Safe drivers require safe automobiles
Parents should make sure that the vehicle their teen drives is in safe condition (brakes, tires, etc.) and working properly. The vehicle should have essential emergency equipment (flares, flashlight, jumper cables, etc.) and the teen should know how to use it.
Maryland is considered a model for tougher teen driving laws. Concern about the number of young people killed or injured in traffic crashes has prompted state legislation, sponsored by Delegate William Bronrott, to reform the way teenagers are licensed to drive. Maryland adopted the Graduated Licensing System, which went into effect on July 1, 1999. The program requires new drivers to gain more driving experience with a supervising driver. "Some of the laws that are now being passed by states increase the driving age, increase the amount of hours of the parental supervision and ban the use of the cell phones. These are all really positive developments," said Smith.
Recommended by the AAA, the system has teens earning driving privileges in a three-stage process: learner's permit at age 16, a probationary license after 6 months and an unrestricted driver's license at age 18. Bronrott says the rash of teen-driving deaths in his community was a huge wake up call. "I think most parents were very supportive of these laws," he says, adding, "a surprising number of teenagers got involved in helping the bills pass because they recognized that this is the number one threat to their lives as well."
Though it's still too early to measure the effect of these new laws in reducing the teen crash rates in Maryland, a recent study by Johns Hopkins University found that the states with the toughest rules had the fewest teen fatalities. Li-Hui Chen was one of the researchers. "We took the crash involvement rates of 15-year old drivers in those states with graduated licensing laws compared to those without," she says. "We found the average there was 11 percent reduction in crash involvement for 15-year old drivers with graduated license program. So we're encouraging states have comprehensive graduated license programs that include some sort of age restriction, nighttime restriction and passenger restriction."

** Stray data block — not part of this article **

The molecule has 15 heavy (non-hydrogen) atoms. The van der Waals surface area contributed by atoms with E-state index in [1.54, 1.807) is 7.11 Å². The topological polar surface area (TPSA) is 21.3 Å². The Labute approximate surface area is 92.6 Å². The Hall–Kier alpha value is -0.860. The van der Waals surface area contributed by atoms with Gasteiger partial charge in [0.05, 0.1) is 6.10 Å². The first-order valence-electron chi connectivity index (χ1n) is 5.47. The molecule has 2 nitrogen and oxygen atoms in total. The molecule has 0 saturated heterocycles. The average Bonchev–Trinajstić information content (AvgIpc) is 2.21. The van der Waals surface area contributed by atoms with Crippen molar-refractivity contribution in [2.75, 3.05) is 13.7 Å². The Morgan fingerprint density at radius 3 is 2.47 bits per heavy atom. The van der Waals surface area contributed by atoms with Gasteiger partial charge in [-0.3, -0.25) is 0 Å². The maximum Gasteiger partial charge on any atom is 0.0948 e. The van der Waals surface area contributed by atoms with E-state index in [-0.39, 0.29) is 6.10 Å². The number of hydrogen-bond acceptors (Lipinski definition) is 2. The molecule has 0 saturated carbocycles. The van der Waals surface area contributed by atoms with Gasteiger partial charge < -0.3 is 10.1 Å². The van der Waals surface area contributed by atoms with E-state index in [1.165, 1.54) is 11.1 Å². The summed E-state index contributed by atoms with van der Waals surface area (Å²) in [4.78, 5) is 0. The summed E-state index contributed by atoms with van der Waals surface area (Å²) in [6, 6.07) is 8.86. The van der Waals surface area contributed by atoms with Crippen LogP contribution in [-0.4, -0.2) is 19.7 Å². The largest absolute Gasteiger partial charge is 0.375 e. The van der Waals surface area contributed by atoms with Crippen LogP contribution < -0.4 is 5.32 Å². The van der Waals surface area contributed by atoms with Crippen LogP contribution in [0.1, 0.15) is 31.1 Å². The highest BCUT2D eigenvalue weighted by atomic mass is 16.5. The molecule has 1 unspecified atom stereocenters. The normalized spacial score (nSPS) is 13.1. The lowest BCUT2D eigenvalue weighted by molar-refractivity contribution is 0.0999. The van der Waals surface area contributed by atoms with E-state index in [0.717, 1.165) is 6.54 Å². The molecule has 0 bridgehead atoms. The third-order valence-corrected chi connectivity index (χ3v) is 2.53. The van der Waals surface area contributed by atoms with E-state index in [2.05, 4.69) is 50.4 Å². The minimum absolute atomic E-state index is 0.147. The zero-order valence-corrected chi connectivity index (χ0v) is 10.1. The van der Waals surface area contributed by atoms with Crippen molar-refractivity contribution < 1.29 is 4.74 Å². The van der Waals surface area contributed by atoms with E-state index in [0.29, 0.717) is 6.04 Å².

However, Maryland Delegate William Bronrott notes that tougher laws alone will not solve this problem. "I think that we need parents to play a stronger role in overseeing their children's driving," he says. "We need parents to be involved in making sure that their children are biding by the laws."
Here are some Maryland Laws that should be discussed with your teen driver:
* Effective October 1, 2005, provisional drivers under the age of 18 are not permitted to carry passengers under the age of 18, except for family members, for the first five (5) months of licensure.
* Violations may result in a suspension of driving privileges.
Cell Phone/Wireless Device Restriction
* Effective October 1, 2005, provisional drivers under the age of 18 may not operate a motor vehicle while using any wireless communication device (e.g. cell phone or text messaging device) except for emergencies.
* Violations may result in a suspension of driving privileges.
Adult Seat Belt Law
* Drivers and front seat passengers must be buckled up.
* A vehicle may be stopped and citations issued solely for violating the seat belt law.
* Unbelted occupants (older than age 16) of front seats may be fined $25 each. If an unbuckled passenger anywhere in the vehicle is younger than age 16, the driver is responsible and will be fined up to $48.
* When the driver is a provisional license holder under the age of 18, all the passengers in the vehicle they are driving (regardless of age) must use proper restraints.
Driving aggressively is against the law. The Maryland State Police has an active aggressive driver campaign that primarily focuses on drivers who speed, follow too closely, overtake and pass unsafely, illegally pass on the right, weave in and out of lanes, fail to yield the right-of-way, run red lights, and ignore other traffic signals and signs.
Aggressive drivers may be subject to a fine of no more than $500. (Maryland MVA, 2002)
Under certain circumstances, parents as well as teens may be held liable for damages that occur as a result of a teen driver's negligence. Parents may be held responsible not only for permitting or encouraging dangerous conduct but also for failing to discourage activities that result in injury or damages (e.g., drinking and driving).
Supervised behind-the-wheel driving experience is the key to developing necessary habits and skills for safe driving. Parents need to work with their teens to help them gain the needed experience and judgement.
Source: Parents of Young Drivers, American Automobile Association, the Maryland Vehicle Administration, Questia, and Maryland State Archives.